That unusual way of life produced the most prosperous — and the most generous — society in history and it was supported by both Democrats and Republicans. That, along with no drug laws, immigration controls, big standing armies, CIA, NSA, public schools, and other aspects of the modern-day welfare-warfare state are what made America an “exceptional” nation.

All that changed in the 1930s, but conservatives have continued to live the life of the lie ever since. They condemn socialism and preach the virtues of America’s “free enterprise system.” They falsely teach their children that America has always had a “free enterprise system” and still does. And then they ardently support and defend Social Security and Medicare, as they did in last night’s debate, as well as farm subsidies, education grants, corporate bailouts, foreign aid, and the rest of the welfare (and warfare) state.

FDR’s protégé, Democrat Lyndon Johnson, carried the New Deal philosophy to a higher level with his embrace of Medicare, another governmental program by which the federal government is charged with the paternalistic task of taking care of seniors. With Medicare, the federal government taxes the young and productive in order to provide subsidized healthcare to the seniors. It’s another socialist program, one that incorporates the Marxian principle, “From each according to ability, to each according to need.”

But don’t tell Republicans that. It will burst their balloon of deception and denial of reality. During last night’s debate, the GOP candidates were, again, tripping over themselves to show Americans how committed they are to preserving Medicare even while condemning the Bolsheviks and Mensheviks in the Democrat Party.

Never mind, of course, that Medicare (and Medicaid, regulation, and occupational licensure laws) have succeeded in destroying what once was the greatest and least expensive healthcare system in the world. All that matters to Republicans is that they continue reinforcing the lie that Medicare and other socialist programs are really part and parcel of a “free enterprise system.”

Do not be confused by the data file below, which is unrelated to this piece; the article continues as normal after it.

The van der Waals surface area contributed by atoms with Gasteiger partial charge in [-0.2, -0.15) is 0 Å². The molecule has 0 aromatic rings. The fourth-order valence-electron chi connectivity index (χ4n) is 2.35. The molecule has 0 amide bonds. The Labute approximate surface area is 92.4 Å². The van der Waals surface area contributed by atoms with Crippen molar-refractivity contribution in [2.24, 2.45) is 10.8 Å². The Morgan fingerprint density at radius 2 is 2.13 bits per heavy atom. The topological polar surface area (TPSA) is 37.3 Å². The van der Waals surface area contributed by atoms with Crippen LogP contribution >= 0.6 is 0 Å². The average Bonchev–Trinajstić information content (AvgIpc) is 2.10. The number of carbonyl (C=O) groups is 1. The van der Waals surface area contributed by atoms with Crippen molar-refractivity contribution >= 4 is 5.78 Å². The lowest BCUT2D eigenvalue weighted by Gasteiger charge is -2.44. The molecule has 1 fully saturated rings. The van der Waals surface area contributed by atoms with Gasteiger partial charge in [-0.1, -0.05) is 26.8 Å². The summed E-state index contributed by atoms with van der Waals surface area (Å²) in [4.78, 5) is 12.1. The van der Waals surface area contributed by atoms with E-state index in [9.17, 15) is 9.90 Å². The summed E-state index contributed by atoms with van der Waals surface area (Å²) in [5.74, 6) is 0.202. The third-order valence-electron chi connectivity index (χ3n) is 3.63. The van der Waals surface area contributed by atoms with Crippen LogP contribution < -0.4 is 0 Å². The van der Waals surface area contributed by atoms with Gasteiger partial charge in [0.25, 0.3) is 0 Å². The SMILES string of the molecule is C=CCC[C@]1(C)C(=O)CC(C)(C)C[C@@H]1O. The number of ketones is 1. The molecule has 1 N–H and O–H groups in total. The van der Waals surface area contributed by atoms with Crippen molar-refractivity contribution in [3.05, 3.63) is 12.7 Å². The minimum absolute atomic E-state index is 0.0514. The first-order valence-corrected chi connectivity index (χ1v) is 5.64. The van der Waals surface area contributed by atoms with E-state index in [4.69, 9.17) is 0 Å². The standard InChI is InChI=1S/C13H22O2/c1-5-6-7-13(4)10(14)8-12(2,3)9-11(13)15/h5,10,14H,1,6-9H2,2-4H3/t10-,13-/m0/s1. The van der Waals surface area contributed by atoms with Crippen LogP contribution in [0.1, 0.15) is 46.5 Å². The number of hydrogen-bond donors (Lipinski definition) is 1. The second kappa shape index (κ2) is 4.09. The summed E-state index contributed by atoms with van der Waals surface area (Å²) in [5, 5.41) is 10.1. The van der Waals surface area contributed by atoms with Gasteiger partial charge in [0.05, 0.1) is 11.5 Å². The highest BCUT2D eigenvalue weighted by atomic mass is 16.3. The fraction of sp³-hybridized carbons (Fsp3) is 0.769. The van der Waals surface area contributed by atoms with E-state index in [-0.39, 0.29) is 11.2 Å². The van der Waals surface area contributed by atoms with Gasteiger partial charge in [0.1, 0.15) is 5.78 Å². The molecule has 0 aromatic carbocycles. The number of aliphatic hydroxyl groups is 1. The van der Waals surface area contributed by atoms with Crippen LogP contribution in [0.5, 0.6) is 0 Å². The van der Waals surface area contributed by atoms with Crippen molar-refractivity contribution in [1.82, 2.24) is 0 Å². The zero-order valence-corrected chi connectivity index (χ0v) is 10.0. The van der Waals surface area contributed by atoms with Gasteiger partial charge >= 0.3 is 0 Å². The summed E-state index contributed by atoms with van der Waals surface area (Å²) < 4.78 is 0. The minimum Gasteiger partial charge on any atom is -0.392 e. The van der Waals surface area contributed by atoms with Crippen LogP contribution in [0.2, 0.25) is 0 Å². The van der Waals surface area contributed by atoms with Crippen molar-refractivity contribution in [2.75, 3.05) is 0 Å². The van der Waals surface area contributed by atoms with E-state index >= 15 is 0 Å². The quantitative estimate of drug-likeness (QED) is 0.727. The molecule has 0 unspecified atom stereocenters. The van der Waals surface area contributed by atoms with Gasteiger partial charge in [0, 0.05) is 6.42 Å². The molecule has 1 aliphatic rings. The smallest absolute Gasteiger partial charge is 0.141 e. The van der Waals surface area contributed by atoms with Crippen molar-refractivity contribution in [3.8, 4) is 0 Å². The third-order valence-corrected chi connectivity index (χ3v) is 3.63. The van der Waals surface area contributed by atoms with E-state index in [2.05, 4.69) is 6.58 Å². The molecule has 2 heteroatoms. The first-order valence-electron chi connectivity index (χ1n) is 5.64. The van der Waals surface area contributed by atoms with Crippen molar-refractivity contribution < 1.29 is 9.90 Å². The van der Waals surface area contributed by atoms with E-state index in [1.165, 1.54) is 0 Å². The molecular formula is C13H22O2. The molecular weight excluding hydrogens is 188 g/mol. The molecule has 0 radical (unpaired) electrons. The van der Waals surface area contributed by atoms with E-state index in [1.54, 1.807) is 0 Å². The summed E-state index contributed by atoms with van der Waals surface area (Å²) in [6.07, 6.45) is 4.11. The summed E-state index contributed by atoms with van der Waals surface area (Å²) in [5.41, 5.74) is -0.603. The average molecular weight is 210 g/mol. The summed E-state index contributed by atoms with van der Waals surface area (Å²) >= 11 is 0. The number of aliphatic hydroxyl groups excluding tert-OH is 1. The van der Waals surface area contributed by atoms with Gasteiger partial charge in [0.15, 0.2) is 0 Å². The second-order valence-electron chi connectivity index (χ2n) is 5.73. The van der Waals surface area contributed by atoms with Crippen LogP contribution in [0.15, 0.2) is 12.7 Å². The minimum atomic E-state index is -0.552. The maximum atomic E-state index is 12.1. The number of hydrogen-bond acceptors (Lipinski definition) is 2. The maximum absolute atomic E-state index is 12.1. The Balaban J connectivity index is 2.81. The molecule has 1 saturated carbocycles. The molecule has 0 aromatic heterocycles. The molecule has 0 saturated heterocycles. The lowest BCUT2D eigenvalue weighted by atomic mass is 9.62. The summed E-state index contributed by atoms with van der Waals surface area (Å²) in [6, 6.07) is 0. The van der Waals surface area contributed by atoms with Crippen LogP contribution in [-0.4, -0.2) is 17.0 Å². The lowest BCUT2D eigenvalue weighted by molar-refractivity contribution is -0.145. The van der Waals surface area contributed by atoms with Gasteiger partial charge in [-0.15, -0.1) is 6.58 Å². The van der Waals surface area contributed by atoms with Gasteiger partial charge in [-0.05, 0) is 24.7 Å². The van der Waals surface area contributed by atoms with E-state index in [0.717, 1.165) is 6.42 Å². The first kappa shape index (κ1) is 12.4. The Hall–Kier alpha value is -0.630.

Enter us libertarians. Progressives dislike libertarians because we want to dismantle their socialist programs. Conservatives dislike us for the same reason but also because they know that we tell people the truth — that these are nothing more than socialist programs, which are taking our country down.

There isn’t a dime’s worth of difference between liberals and conservatives, Democrats and Republicans. As we see in both the Democratic and Republic debates, they’re all committed to preserving the socialist programs that have become part and parcel of America’s welfare state, along with the out-of-control spending, borrowing, taxing, and inflating that have come with it (and with the warfare state).

It is only us libertarians who are committed to saving our nation by dismantling, not reforming, Social Security, Medicare, and the rest of the welfare-warfare state and restoring a genuinely free and prosperous society to our land.

Jacob G. Hornberger is founder and president of The Future of Freedom Foundation.